PDA

View Full Version : Forward Motion



sixstrings121
07-04-2005, 05:16 AM
Hey, how do you actually play with forward motion? Is it just you play chord tones on the beats and your time inbetween the beats are sort of your freetime to play tensions other then the chord tones? Ive been trying to use it but Im not sure if Im right. Also, how would I practise using this? Do I just practice writing with it, or is there some exercises for practising it?

silent-storm
07-04-2005, 07:34 AM
Not sure what you're getting at, but I'll asume you're talking about improv and not writting. If you're hitting chord tones on the beats all you're doing is outlining the changes, which may or may not create forward movement. I find hitting chord tones on beats is more of an excerisize then it is actually a soloing technique. Forward movement comes by creating strong melodies and those can come from any of the 12 notes.

That being said there are a few things you might want to experiment with. If the chord progression follows the circle of 5ths, the last beat of a bar is actually dominant and the last half of the last beat actually belongs to the next bar. Usually you do one or the other for any given chord unless you are rediculasly good, but you can experiment with both. What I mean is that in the progression Am7/Dm7/G7/CMaj7 for the Am7 the first 3 beats are Am7 and the last beat is actually A7, or the first 3 1/2 beats are Am7 and the last 1/2 a beat is actually Dm7. That's what I would call forward movement because you're pushing the progression ahead with melody before the harmony actually gets there.

So, you can take this a step further for the first one and say that if the last beat is A7 you can tritone sub that beat and it could also be Eb7. You can actually tritone sub anything if you really want to. In a bar of Dm7 you could play Abm7 at any given time, just remember that once something is altered it usually sounds kind of weird of you go back to the original. So if you switch to Abm7 on the 2nd beat it would be a good idea to stick with that until the chord changes, or else you may end up with regression...the opposite of forward movement.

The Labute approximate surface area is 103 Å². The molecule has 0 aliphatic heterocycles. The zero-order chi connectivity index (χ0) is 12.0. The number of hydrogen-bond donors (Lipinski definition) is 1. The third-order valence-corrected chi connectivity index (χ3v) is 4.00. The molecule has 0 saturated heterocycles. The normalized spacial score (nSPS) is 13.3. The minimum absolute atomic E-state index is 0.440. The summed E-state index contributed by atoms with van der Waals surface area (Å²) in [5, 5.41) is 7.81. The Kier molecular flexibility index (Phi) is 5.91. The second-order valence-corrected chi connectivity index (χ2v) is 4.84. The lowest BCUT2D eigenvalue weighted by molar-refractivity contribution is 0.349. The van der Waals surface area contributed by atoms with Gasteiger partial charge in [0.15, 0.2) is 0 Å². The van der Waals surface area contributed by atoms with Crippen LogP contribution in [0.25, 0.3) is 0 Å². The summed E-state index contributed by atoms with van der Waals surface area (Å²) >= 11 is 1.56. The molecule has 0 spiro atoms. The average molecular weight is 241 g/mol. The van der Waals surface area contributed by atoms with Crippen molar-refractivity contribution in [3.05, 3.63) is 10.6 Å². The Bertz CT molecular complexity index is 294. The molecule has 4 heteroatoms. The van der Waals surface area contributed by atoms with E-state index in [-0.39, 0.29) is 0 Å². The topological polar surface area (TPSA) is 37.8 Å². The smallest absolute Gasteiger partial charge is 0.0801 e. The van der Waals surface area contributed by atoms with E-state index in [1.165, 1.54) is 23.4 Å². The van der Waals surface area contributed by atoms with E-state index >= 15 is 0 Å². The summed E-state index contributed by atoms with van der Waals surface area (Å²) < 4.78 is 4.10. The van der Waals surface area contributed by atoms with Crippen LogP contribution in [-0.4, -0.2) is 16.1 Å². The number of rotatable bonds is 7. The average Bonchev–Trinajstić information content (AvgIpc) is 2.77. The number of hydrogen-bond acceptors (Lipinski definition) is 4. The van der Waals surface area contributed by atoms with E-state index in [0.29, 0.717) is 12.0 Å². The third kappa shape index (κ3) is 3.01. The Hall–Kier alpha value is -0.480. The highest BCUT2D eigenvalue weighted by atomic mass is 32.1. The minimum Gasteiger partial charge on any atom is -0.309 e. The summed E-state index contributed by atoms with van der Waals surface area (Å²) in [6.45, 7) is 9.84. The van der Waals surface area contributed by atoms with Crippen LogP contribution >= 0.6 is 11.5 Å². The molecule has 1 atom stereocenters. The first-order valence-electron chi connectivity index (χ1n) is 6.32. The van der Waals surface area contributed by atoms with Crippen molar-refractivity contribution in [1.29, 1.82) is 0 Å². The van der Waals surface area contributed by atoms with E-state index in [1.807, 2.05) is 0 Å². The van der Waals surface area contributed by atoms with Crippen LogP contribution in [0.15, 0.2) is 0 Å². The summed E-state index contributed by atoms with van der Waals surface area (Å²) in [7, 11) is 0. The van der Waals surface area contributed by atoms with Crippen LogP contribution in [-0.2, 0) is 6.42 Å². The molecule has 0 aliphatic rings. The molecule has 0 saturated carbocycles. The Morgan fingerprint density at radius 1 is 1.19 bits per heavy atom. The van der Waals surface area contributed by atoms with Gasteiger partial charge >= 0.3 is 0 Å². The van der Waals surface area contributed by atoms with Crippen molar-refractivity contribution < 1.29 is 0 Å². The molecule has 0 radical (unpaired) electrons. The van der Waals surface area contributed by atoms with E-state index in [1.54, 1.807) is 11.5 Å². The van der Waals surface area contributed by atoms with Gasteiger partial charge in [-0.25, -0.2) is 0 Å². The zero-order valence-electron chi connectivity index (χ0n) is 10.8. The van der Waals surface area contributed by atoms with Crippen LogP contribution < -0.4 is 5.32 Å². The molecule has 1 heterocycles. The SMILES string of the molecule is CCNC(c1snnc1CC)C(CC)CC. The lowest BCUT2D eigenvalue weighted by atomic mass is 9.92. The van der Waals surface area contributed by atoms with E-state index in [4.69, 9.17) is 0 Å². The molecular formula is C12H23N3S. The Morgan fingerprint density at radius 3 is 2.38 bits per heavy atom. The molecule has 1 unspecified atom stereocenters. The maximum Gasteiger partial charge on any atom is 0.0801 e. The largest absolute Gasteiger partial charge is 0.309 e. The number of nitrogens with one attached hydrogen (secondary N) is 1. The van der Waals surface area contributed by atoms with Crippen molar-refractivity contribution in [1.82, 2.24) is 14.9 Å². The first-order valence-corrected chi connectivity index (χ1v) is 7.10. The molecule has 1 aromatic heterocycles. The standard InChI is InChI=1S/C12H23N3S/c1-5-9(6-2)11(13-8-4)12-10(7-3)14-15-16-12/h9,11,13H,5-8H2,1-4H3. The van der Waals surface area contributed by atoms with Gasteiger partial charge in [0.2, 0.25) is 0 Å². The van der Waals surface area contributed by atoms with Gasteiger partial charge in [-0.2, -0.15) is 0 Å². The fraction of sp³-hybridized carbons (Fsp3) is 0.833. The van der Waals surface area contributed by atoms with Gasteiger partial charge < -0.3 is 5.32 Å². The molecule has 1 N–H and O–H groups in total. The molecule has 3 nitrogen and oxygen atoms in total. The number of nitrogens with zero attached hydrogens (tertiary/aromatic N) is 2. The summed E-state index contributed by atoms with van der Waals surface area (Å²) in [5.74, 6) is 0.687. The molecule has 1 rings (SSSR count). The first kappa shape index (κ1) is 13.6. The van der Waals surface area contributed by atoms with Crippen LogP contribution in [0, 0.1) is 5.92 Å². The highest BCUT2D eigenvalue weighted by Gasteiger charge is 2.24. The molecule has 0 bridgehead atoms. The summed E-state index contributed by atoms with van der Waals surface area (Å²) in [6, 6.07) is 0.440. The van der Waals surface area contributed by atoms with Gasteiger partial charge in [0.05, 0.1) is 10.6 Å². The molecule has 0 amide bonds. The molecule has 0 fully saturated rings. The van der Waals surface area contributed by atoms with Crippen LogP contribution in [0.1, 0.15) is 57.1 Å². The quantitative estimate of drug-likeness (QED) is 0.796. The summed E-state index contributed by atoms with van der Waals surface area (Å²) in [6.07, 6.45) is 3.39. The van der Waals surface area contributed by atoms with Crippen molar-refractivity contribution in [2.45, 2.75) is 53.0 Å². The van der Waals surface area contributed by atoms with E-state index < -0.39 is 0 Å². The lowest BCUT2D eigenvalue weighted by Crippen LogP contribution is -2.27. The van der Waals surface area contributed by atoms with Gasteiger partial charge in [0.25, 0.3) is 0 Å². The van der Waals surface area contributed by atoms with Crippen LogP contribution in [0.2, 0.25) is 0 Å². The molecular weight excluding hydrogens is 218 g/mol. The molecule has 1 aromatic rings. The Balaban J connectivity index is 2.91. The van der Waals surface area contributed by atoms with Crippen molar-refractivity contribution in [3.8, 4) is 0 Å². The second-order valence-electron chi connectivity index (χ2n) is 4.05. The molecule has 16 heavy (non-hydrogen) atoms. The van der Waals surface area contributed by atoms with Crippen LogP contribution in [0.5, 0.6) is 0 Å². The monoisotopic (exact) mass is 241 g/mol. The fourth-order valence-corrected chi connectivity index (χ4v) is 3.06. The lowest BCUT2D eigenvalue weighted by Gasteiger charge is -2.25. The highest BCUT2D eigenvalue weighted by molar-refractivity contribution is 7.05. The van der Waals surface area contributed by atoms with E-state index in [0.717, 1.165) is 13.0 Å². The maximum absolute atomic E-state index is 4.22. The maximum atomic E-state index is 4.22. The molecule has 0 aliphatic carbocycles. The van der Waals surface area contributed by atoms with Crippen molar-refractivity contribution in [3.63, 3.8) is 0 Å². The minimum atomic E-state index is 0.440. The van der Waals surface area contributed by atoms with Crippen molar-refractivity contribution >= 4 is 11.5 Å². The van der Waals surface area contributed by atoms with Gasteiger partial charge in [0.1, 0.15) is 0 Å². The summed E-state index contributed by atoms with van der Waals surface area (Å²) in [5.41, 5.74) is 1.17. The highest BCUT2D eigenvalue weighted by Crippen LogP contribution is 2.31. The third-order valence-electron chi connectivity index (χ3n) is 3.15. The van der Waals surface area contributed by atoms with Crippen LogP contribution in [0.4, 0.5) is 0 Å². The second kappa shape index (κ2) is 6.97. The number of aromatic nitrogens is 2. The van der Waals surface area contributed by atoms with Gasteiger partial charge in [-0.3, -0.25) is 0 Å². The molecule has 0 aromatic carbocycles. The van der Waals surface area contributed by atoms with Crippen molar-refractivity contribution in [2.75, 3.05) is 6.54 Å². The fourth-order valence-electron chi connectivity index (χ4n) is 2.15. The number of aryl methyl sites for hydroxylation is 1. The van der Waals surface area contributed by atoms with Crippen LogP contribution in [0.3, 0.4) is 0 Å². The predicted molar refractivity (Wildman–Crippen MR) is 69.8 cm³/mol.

Then there's 3 tonic systems, but that is getting into some real heavy territory, so my advice would be: start experimenting with approach notes to your chord tones, where you can take any chord tone and play a semi tone or a tone above or below it as long as you resolve to the chord tone. Then start experimenting with tri-tone subs. Give it a couple years and pick up David Liebman's "A Chromatic Approach to Jazz Harmony and Melody." and that should keep you busy for a lifetime.

The hardest thing about forward movement is that it isn't something you can define. I mean it's just melody, and what the hell is that? If there's one thing I've learned is that you have to be able to approach things from every angle and think of them in 10 different ways. No one system is ever going to work.

Factor
07-04-2005, 12:41 PM
What I mean is that in the progression Am7/Dm7/G7/CMaj7 for the Am7 the first 3 beats are Am7 and the last beat is actually A7, or the first 3 1/2 beats are Am7 and the last 1/2 a beat is actually Dm7. That's what I would call forward movement because you're pushing the progression ahead with melody before the harmony actually gets there.


That's something I've seen in written melodies as well. Charlie Parker has some melodies where he plays arpeggio snippets of the next chord over its dominant. Also, I'm pretty sure he did this alot when he improvised as well.